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July 7, 1949


The opinion of the court was delivered by: KNIGHT

The Securities and Exchange Commission petitions to disqualify William J. Minsch, Jonathan Chace and James H. Sheppard, from acting as a committee (called Minsch Committee) for bondholders in the reorganization proceedings for the International Railway Company. In reorganization proceedings under Chapter X of the Bankruptcy Act, 11 U.S.C.A. § 501 et seq., it is customary and most advisable that bondholders, such as in this, be directly represented by those of their choosing to act in their behalf. Proceedings under Chapter X are instituted by representatives of the corporation, but those having interests in it have the right to know individually through their own choosing of representatives what actions are being taken. They must be 'free of conflicting interest.' Steere v. Baldwin Locomotive Works, 3 Cir., 98 F.2d 889, 892. They must give loyal and disinterested service. In re Republic Gas Corp., D.C., 35 F.Supp. 300.

The 'Minsch Committee' is a committee purportedly organized by certain of the holders of the debtor's refunding and improvement mortgage 5% gold bonds. It was the first bondholders committee organized, and its selection was made in anticipation of the main proceedings herein.

 The total bond representation of 'Minsch Committee' at the inception was $ 4,011,300. Of this amount, G. Louise Robinson (G. Louise Robinson de Dombrowski) owned $ 2,210,800, or 55% of the aggregate principal amount of bonds represented by the committee as of September 3, 1947; 14,000 shares of the preferred stock or 57% of the amount outstanding and 38% of all common stock. Subsequent to the initiation of proceedings under Chapter X of the Bankruptcy Act, another committee known as the 'Snyder Committee' was formed on behalf of certain other holders of the aforesaid bonds. The aggregate of these bonds represented by the 'Snyder Committee' is at least a $ 1,000,000.

 Proofs of claims were filed by the Robinson group in the reorganization proceedings. The 'Snyder Committee' filed objections to them, alleging no liability by reason of mismanagement of the International Railway Company by the Robinsons, uncle and niece, and their associates. When this contest arose, the proxies of the Robinson and associates bondholders held by the 'Minsch Committee' were withdrawn from the 'Minsch Committee' and new counsel selected to act for it with respect to its remaining bond representation. The reason for such withdrawal is patent. As one of the 'Minsch Committee' well put it: 'and in this proceeding to subordinate the Robinson bonds, our committee was compelled by force of circumstances to join, and we found ourselves, therefore, on the opposite side of Mr. Rickaby, (one of counsel for the committee, as well as for the Robinson interests).' The subordination proceedings and disqualification proceedings are closely linked. In any committee representation, whether as here or anywhere else, faithfulness and loyalty to its sponsors is demanded.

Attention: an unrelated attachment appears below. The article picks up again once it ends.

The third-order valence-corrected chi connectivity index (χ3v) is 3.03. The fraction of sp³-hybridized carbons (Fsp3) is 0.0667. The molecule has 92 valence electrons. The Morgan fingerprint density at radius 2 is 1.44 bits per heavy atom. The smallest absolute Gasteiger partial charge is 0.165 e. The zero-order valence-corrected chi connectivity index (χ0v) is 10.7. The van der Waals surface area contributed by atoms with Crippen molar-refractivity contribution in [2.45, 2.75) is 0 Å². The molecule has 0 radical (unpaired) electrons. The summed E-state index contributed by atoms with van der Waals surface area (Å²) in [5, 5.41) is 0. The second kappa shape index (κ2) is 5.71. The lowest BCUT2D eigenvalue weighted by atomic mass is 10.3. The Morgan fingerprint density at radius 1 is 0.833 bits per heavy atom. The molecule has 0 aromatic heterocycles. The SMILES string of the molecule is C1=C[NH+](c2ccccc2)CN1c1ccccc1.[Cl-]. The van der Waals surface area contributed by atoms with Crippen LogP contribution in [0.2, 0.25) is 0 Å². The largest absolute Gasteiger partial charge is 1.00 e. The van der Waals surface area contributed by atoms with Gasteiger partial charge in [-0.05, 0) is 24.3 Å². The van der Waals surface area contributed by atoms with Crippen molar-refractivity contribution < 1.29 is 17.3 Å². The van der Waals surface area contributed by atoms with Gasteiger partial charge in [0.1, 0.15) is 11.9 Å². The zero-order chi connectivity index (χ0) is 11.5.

The law firm of which Mr. Rickaby was a member for a considerable time prior to the commencement of the Chapter X proceedings, had represented the Robinson interests in connection with the management of the International Railway Company. This counsel and the secretary withdrew from the 'Minsch Committee', but counsel has continued to act for the Robinson group. There can be no question that the final selection of the membership of the 'Minsch Committee' was made by Robinson counsel. Numerous communications in the record confirm this. The Bankers Trust Company, indenture trustee for I.R.C. bonds, initially had something to do with it, but whether it did or not, makes no difference, counsel had the final say. For some reason as Mr. Rickaby asserts, the Indenture Trustee did not want to be mentioned in connection 'with the story of the organization of the Committee.' A fair conclusion from all the circumstances is that the Committee was primarily formed to represent the Robinson interests and not the public bondholders. There is much in the record going to show favor for those interests by certain of the members of the committee. I refer particularly to certain of the communications in evidence, written by Mr. Sheppard. It is true that since the severance of the Robinson interests from the 'Minsch Committee' the committee has joined in the objections to the claim of G. Louise Robinson. Present counsel to the committee has taken part in pressing the 'Snyder Committee's' claims.

 To determine the matter presented here we have to go back to the time of the selection of the members of the 'Minsch Committee' and their attitude prior to the withdrawal of the Robinson interests. If they did not meet the requisite tests of disinterest then, they then became and continued to be disqualified. By a mere withdrawal of the Robinson group, ties already made may not be changed. Lack of loyalty is not as much an openly expressed attitude of mind but a subconscious attitude which may generate later. In other words it may remain all the time.